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Ewen Chardronnet is an author, journalist, curator and artist from France. He has since the early 90s participated in many artistic endeavors (music, performances, films, fanzines, installations, residences, production, group exhibitions) and wrote as an essayist in numerous publications and participated in numerous conferences. He has served on various boards and committees in the field of art and technology, and has worked as a consultant. He co-founded with the collective Bureau d'études The Laboratory Planet journal and write regularly on art&science and maker&hacker cultures in Makery.info magazine. Active in the field of space culture since 1995, he released in 2016 a non-fiction narrative book on the life of the founders of the Jet Propulsion Laboratory between 1935 and 1955 (Mojave Epiphanie, Inculte, march 2016) with the support of the UCIRA. Ewen Chardronnet will introduce his new project for an art&science residency program at the Roscoff Marine Station in Brittany, France ; as well as the recently co-founded Aliens in Green artists group, a tactical theater project where these « Aliens in Green are agents from a planet-turned-laboratory allowing earthlings to identify the numerous collisions between capitalist and xenopolitical forces.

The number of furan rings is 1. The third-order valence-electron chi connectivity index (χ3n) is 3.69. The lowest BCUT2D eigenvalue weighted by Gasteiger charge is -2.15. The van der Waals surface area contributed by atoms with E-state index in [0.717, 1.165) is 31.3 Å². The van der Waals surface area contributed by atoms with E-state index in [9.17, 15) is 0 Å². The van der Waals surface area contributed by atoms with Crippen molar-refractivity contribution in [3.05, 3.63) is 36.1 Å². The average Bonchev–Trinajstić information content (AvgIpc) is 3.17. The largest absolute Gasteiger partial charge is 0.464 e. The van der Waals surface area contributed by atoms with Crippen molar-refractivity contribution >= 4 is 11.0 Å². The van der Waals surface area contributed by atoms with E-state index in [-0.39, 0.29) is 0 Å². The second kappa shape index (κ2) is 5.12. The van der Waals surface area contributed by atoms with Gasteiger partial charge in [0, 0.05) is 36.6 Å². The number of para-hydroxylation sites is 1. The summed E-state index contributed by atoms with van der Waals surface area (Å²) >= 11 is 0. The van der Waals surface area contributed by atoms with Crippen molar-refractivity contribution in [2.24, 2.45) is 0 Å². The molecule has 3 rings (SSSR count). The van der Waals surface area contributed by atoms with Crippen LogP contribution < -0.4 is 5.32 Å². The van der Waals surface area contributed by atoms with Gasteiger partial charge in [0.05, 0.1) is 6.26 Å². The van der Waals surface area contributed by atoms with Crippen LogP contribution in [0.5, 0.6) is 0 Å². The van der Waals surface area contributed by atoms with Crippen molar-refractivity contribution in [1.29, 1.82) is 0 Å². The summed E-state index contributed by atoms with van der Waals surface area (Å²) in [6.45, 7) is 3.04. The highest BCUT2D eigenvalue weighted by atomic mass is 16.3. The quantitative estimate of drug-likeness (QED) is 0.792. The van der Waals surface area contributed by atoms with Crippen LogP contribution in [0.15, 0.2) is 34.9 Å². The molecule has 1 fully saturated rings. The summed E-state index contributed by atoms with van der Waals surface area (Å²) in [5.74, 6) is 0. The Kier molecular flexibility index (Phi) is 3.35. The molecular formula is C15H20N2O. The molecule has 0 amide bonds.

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Ewen wrote his last book MOJAVE EPIPHANIE during his residency, that was partially also supported by the UC Institute for Research in the Arts. Ewen is an instrumental figure in the European media arts production/distribution/reflection and has been so over the past 15 years.

 

www.ewenchardronnet.com
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Seminar Thumbnail Seminar_Location

 

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ABOUT

LOCATION

Since 1998, the Media Arts and Technology graduate program hosts a periodic seminar series. The transdisciplinary nature of our program is also reflected in the diverse range of fields our speakers come from: engineering, electronic music, art and science.

They are all free and open to the public.

> Archive 2015-2016
> Archive 2016-2017

All of our seminar talks take place at Elings Hall (CNSI. California NanoSystems Institute), room 1601.

> UCSB Interactive Campus Map
> UCSB Parking

   

 

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CREDITS

JM ESCALANTE
Documentation, visual identity, original web design, video footage
& post-production, logistics and contact administrator

LENA MATHEW
Curator 2017-2018 / Fall 2017 Logistics

RODGER (JIELIANG) LUO
Fall 2017 Video footage and Fall 2017 Video post-production

KRIS LISTOE · SWAPNA MADINENI
Logistics, financial and technical coordination

PROF. MARKO PELJHAN
MAT Chair



 

 



THE MAT SEMINAR SERIES
University of California Santa Barbara
M M X V I I - M M X V I I I


The 2017/2018 Seminar Series is supported by the generous support of the Media Arts and Technology Program at the University of California, Santa Barbara, the Chair's Fund at MAT,  Prof. Yon Vissel, The Systemics Lecture Series, The UCSB College of Engineering, The UCSB College of Humanities and Fine Arts.